May 18, 2015
‘Write and wrong’: why pencils have erasers on the end

The sharpened point at one end of a pencil and the blunt eraser at the other represent the Yin and Yang of creativity; if you like, the extremes of ‘write and wrong’.

These two very different functions are recognition that during the creative process mistakes will be made. And in life, as in writing, things will go wrong. For just the same reason people get divorced, chain stores have returns policies, and Columbus discovered the West Indies when he was looking for India. (Even to say that Columbus ‘discovered’ the islands is a mistake; the indigenous people had known they were there all along).

But what’s true of failed relationships, too-tight sweaters and 15th-century explorers is true of business too. There will be failures. But far from being negative they should be seen as valuable learning opportunities. Think of the boxer Jack Dempsey’s comment: “A champion is someone who gets up when he can’t.” No-one’s suggesting that anyone in business needs to take a right hook from someone who knows how to deliver one, but there are other reasons why we shouldn’t fear having our backs to the canvas, at least metaphorically. Here are eight of the best:

1. Failure is part of success. Looked at in isolation, something going wrong in business could be seen as a failure. Looked at in context, it’s part of the ‘success’ process. When Edison invented the light bulb he saw 1,000 ‘failed attempts’ as part of success, since they had allowed him to realise his goal. Failure fosters innovation.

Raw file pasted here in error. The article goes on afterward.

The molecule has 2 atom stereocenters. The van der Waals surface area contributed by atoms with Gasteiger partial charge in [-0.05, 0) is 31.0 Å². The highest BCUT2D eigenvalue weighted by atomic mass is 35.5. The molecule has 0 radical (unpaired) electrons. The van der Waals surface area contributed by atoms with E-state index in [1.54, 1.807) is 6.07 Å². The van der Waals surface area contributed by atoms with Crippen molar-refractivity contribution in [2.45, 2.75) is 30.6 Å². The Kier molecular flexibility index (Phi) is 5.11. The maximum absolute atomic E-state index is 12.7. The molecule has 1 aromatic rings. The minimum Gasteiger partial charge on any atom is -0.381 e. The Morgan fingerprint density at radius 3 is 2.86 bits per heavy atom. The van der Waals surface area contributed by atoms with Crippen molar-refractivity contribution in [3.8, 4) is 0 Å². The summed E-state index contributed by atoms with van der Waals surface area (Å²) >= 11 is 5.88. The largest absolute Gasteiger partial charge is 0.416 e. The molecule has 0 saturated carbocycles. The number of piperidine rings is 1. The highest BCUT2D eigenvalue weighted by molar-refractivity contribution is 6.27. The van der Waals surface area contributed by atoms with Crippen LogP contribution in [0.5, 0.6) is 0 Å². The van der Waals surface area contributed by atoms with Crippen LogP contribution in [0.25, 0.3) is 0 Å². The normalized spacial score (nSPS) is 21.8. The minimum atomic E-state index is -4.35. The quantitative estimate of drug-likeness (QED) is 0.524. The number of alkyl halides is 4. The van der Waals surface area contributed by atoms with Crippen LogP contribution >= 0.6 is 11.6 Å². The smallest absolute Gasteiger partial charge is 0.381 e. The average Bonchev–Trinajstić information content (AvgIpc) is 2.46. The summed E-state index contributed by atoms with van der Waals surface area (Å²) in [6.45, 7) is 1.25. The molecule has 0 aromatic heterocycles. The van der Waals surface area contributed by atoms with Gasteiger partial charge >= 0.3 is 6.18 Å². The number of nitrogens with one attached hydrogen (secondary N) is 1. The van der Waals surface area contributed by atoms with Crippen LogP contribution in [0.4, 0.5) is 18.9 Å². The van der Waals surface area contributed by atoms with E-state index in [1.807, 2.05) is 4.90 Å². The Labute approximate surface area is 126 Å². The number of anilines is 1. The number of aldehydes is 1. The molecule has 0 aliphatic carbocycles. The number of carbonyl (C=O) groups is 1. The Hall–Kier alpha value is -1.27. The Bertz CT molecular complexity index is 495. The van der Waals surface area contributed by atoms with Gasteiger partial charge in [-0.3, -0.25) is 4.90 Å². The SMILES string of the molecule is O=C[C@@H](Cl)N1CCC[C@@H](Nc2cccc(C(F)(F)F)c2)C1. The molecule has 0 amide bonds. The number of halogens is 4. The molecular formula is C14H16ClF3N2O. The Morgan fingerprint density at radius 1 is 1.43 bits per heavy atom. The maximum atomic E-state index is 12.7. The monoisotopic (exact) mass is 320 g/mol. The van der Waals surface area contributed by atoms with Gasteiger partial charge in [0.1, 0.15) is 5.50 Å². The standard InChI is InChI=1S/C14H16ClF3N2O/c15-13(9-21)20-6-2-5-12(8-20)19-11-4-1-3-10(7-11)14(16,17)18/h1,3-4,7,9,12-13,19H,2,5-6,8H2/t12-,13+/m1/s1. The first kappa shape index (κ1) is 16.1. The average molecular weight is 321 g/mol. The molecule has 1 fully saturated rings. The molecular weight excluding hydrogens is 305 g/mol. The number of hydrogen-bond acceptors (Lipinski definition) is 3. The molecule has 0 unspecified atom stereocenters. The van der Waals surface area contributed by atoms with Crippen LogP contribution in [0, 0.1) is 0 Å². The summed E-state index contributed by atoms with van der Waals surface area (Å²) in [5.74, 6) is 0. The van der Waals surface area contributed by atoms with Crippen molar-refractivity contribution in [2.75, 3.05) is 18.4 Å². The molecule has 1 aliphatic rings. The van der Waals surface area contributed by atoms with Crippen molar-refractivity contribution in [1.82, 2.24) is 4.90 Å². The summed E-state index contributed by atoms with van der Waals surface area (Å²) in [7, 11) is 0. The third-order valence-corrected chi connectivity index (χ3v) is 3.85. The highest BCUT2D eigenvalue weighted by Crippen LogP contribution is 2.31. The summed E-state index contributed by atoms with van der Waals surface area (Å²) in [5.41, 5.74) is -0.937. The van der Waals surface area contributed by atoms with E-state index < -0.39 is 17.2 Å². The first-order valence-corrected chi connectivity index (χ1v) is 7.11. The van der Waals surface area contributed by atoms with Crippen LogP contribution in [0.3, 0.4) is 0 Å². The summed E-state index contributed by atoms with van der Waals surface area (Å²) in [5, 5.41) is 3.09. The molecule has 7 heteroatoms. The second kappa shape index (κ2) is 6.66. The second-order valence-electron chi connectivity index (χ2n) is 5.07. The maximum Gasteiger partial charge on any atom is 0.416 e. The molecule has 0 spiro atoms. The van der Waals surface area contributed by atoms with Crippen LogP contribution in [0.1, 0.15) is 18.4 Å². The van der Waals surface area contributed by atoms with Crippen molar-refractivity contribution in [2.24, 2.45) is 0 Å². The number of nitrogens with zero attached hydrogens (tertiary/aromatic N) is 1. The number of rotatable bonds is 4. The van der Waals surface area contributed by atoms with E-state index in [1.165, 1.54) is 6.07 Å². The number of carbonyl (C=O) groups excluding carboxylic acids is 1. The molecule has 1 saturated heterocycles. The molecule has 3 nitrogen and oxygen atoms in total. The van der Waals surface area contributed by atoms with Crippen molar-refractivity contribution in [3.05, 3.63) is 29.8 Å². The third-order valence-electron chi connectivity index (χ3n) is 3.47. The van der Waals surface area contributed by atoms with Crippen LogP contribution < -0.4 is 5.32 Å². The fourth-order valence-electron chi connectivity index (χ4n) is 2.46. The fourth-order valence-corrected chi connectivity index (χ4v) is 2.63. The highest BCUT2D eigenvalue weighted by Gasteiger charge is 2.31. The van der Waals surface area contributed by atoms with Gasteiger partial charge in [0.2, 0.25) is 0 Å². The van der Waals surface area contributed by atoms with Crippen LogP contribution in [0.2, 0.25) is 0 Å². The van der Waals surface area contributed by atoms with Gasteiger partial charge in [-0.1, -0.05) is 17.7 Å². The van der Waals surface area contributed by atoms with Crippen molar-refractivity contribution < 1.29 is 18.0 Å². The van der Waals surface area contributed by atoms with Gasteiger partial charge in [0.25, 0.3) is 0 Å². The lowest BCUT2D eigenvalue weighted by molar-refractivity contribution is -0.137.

2. People have talent. When a big business fails it releases onto the labour market a great many skilled people with bills to pay. Having seen why the big company failed, they can avoid the same mistakes when they find new employment. The ‘failure’ of redundancy could be the best thing that ever happened to them.

3. Potential exists. If you don’t try something outside your personal comfort bubble, you’ll never know what you could have achieved, and you’ll spend your life being an underachiever.

4. It’s a great teacher. Allow yourself to understand that you have greater inner strength than you believe. We all have it, but we don’t all tap into that well of determination because we choose to stay where we’re not challenged. Strangely, when you do tap into that well, you’ll find it’s impossible to drain it dry.

5. You’ll get left behind. Other people will try things and succeed. If you maintain the status quo, your complacency will leave you bobbing uselessly in the wake of progress. How many accountants still use quill pens to record numbers in huge ledgers?

6. You might succeed when you fail. Remember that there are degrees of failure. If a company aims for a turnover of £1m, and makes only £999,000, that might be seen as a failure, but it’s a pretty good result all the same.

7. It makes us human. No-one’s perfect. Creativity, change, and development are all born of human fallibility.

8. ‘Not trying’ is a failure anyway. Who wants to wake up in the morning and know they’re going to be a failure simply because they won’t try something new? Give the idea a go. If it doesn’t work, the positive is that you know it doesn’t, rather than think that maybe it could. Who knows, you may well end up discovering something you weren’t looking for, but is that such a bad thing? It wasn’t for Columbus.

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